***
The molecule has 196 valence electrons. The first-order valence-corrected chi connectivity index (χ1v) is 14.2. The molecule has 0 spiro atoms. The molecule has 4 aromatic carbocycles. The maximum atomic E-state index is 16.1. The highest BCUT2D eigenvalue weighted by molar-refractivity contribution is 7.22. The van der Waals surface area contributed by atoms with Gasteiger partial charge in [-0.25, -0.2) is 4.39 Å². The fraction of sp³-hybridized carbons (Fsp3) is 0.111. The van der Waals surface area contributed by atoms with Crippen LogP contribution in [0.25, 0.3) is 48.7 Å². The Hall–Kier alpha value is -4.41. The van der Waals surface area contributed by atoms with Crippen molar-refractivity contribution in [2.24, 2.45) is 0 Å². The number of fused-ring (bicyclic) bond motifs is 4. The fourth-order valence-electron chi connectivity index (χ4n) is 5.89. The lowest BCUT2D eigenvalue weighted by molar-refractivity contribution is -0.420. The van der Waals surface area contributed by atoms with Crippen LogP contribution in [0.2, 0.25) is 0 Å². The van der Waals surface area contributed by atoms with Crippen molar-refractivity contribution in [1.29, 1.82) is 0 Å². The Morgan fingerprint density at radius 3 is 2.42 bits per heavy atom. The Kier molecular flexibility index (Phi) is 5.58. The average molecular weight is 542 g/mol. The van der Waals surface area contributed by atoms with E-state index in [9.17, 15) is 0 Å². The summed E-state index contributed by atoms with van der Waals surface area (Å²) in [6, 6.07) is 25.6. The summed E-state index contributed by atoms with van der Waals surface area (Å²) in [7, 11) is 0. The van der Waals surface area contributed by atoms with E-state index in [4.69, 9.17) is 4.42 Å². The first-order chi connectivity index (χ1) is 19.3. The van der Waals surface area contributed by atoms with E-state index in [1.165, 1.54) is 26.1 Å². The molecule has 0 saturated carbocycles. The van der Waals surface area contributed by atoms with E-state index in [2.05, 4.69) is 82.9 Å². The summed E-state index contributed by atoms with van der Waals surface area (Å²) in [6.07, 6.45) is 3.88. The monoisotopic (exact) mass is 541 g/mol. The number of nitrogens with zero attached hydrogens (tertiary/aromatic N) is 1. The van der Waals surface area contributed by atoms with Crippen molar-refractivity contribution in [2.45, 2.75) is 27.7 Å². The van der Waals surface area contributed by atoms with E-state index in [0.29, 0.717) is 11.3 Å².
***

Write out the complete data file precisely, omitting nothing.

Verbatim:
The molecule has 196 valence electrons. The first-order valence-corrected chi connectivity index (χ1v) is 14.2. The molecule has 0 spiro atoms. The molecule has 4 aromatic carbocycles. The maximum atomic E-state index is 16.1. The highest BCUT2D eigenvalue weighted by molar-refractivity contribution is 7.22. The van der Waals surface area contributed by atoms with Gasteiger partial charge in [-0.25, -0.2) is 4.39 Å². The fraction of sp³-hybridized carbons (Fsp3) is 0.111. The van der Waals surface area contributed by atoms with Crippen LogP contribution in [0.25, 0.3) is 48.7 Å². The Hall–Kier alpha value is -4.41. The van der Waals surface area contributed by atoms with Crippen molar-refractivity contribution in [2.24, 2.45) is 0 Å². The number of fused-ring (bicyclic) bond motifs is 4. The fourth-order valence-electron chi connectivity index (χ4n) is 5.89. The lowest BCUT2D eigenvalue weighted by molar-refractivity contribution is -0.420. The van der Waals surface area contributed by atoms with Crippen LogP contribution in [0.2, 0.25) is 0 Å². The van der Waals surface area contributed by atoms with Crippen molar-refractivity contribution in [1.29, 1.82) is 0 Å². The Morgan fingerprint density at radius 3 is 2.42 bits per heavy atom. The Kier molecular flexibility index (Phi) is 5.58. The average molecular weight is 542 g/mol. The van der Waals surface area contributed by atoms with E-state index in [9.17, 15) is 0 Å². The summed E-state index contributed by atoms with van der Waals surface area (Å²) in [6, 6.07) is 25.6. The summed E-state index contributed by atoms with van der Waals surface area (Å²) in [7, 11) is 0. The van der Waals surface area contributed by atoms with E-state index in [4.69, 9.17) is 4.42 Å². The first-order chi connectivity index (χ1) is 19.3. The van der Waals surface area contributed by atoms with E-state index in [1.165, 1.54) is 26.1 Å². The molecule has 0 saturated carbocycles. The van der Waals surface area contributed by atoms with E-state index in [2.05, 4.69) is 82.9 Å². The summed E-state index contributed by atoms with van der Waals surface area (Å²) in [6.07, 6.45) is 3.88. The monoisotopic (exact) mass is 541 g/mol. The number of nitrogens with zero attached hydrogens (tertiary/aromatic N) is 1. The van der Waals surface area contributed by atoms with Crippen molar-refractivity contribution in [2.45, 2.75) is 27.7 Å². The van der Waals surface area contributed by atoms with E-state index in [0.29, 0.717) is 11.3 Å².